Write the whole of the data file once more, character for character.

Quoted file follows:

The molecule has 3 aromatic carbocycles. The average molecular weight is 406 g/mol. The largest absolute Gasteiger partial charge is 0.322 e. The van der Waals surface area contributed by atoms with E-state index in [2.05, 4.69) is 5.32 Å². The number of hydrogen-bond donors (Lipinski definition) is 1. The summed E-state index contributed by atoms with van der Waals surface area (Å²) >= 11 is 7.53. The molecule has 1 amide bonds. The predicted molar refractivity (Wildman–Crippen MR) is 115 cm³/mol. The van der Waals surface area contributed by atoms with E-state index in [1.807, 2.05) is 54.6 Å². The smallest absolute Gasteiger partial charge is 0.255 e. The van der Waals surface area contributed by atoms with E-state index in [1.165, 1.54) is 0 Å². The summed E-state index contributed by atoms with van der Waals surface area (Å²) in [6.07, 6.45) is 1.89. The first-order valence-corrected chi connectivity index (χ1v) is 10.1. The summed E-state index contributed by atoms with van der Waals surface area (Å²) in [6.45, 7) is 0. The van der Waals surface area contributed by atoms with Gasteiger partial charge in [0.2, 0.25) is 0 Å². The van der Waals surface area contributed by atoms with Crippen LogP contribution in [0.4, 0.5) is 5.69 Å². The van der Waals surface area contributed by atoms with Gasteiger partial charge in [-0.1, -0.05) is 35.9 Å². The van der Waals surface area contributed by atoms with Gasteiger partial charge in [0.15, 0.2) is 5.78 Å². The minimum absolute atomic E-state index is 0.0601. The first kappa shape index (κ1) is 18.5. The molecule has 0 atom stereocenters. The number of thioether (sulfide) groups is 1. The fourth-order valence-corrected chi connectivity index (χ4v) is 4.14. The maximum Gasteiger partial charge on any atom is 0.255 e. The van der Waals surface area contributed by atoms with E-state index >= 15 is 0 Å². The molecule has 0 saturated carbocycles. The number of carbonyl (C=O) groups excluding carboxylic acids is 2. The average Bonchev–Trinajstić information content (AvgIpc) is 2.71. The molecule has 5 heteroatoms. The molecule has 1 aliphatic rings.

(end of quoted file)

The molecule has 3 aromatic carbocycles. The average molecular weight is 406 g/mol. The largest absolute Gasteiger partial charge is 0.322 e. The van der Waals surface area contributed by atoms with E-state index in [2.05, 4.69) is 5.32 Å². The number of hydrogen-bond donors (Lipinski definition) is 1. The summed E-state index contributed by atoms with van der Waals surface area (Å²) >= 11 is 7.53. The molecule has 1 amide bonds. The predicted molar refractivity (Wildman–Crippen MR) is 115 cm³/mol. The van der Waals surface area contributed by atoms with E-state index in [1.807, 2.05) is 54.6 Å². The smallest absolute Gasteiger partial charge is 0.255 e. The van der Waals surface area contributed by atoms with E-state index in [1.165, 1.54) is 0 Å². The summed E-state index contributed by atoms with van der Waals surface area (Å²) in [6.07, 6.45) is 1.89. The first-order valence-corrected chi connectivity index (χ1v) is 10.1. The summed E-state index contributed by atoms with van der Waals surface area (Å²) in [6.45, 7) is 0. The van der Waals surface area contributed by atoms with Gasteiger partial charge in [0.2, 0.25) is 0 Å². The van der Waals surface area contributed by atoms with Crippen LogP contribution in [0.4, 0.5) is 5.69 Å². The van der Waals surface area contributed by atoms with Gasteiger partial charge in [-0.1, -0.05) is 35.9 Å². The van der Waals surface area contributed by atoms with Gasteiger partial charge in [0.15, 0.2) is 5.78 Å². The minimum absolute atomic E-state index is 0.0601. The first kappa shape index (κ1) is 18.5. The molecule has 0 atom stereocenters. The number of thioether (sulfide) groups is 1. The fourth-order valence-corrected chi connectivity index (χ4v) is 4.14. The maximum Gasteiger partial charge on any atom is 0.255 e. The van der Waals surface area contributed by atoms with E-state index >= 15 is 0 Å². The molecule has 0 saturated carbocycles. The number of carbonyl (C=O) groups excluding carboxylic acids is 2. The average Bonchev–Trinajstić information content (AvgIpc) is 2.71. The molecule has 5 heteroatoms. The molecule has 1 aliphatic rings.